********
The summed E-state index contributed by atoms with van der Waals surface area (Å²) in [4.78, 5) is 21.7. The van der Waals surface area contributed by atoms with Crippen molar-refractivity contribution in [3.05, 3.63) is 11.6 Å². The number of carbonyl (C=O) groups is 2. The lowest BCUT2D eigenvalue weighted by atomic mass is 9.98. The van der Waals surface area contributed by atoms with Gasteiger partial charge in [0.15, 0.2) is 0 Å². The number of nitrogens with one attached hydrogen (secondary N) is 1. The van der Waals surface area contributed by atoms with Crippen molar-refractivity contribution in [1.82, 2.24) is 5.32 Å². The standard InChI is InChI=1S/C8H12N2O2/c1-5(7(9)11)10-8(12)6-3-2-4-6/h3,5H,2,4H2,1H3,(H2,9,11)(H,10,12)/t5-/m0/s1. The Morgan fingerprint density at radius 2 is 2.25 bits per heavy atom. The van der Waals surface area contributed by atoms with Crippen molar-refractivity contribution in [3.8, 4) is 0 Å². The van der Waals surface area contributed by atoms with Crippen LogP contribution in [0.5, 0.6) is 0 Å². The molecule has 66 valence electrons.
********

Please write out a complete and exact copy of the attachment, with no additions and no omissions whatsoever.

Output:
The summed E-state index contributed by atoms with van der Waals surface area (Å²) in [4.78, 5) is 21.7. The van der Waals surface area contributed by atoms with Crippen molar-refractivity contribution in [3.05, 3.63) is 11.6 Å². The number of carbonyl (C=O) groups is 2. The lowest BCUT2D eigenvalue weighted by atomic mass is 9.98. The van der Waals surface area contributed by atoms with Gasteiger partial charge in [0.15, 0.2) is 0 Å². The number of nitrogens with one attached hydrogen (secondary N) is 1. The van der Waals surface area contributed by atoms with Crippen molar-refractivity contribution in [1.82, 2.24) is 5.32 Å². The standard InChI is InChI=1S/C8H12N2O2/c1-5(7(9)11)10-8(12)6-3-2-4-6/h3,5H,2,4H2,1H3,(H2,9,11)(H,10,12)/t5-/m0/s1. The Morgan fingerprint density at radius 2 is 2.25 bits per heavy atom. The van der Waals surface area contributed by atoms with Crippen molar-refractivity contribution in [3.8, 4) is 0 Å². The van der Waals surface area contributed by atoms with Crippen LogP contribution in [0.5, 0.6) is 0 Å². The molecule has 66 valence electrons.